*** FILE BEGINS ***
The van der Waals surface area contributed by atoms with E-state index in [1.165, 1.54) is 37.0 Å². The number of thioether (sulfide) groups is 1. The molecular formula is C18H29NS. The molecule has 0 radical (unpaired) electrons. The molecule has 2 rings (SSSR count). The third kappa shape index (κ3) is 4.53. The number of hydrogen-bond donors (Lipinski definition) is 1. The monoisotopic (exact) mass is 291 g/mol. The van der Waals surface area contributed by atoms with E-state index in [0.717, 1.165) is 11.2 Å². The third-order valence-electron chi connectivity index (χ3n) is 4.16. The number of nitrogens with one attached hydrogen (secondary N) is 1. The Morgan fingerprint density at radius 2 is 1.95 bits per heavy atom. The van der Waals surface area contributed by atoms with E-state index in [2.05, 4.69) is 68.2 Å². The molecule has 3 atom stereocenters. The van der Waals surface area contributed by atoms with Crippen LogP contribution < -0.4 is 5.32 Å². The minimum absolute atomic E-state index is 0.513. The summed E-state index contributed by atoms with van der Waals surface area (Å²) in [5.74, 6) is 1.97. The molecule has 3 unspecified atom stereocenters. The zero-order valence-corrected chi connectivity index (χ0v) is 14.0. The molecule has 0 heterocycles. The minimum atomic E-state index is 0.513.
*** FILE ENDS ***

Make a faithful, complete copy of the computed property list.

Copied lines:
The van der Waals surface area contributed by atoms with E-state index in [1.165, 1.54) is 37.0 Å². The number of thioether (sulfide) groups is 1. The molecular formula is C18H29NS. The molecule has 0 radical (unpaired) electrons. The molecule has 2 rings (SSSR count). The third kappa shape index (κ3) is 4.53. The number of hydrogen-bond donors (Lipinski definition) is 1. The monoisotopic (exact) mass is 291 g/mol. The van der Waals surface area contributed by atoms with E-state index in [0.717, 1.165) is 11.2 Å². The third-order valence-electron chi connectivity index (χ3n) is 4.16. The number of nitrogens with one attached hydrogen (secondary N) is 1. The Morgan fingerprint density at radius 2 is 1.95 bits per heavy atom. The van der Waals surface area contributed by atoms with E-state index in [2.05, 4.69) is 68.2 Å². The molecule has 3 atom stereocenters. The van der Waals surface area contributed by atoms with Crippen LogP contribution < -0.4 is 5.32 Å². The minimum absolute atomic E-state index is 0.513. The summed E-state index contributed by atoms with van der Waals surface area (Å²) in [5.74, 6) is 1.97. The molecule has 3 unspecified atom stereocenters. The zero-order valence-corrected chi connectivity index (χ0v) is 14.0. The molecule has 0 heterocycles. The minimum atomic E-state index is 0.513.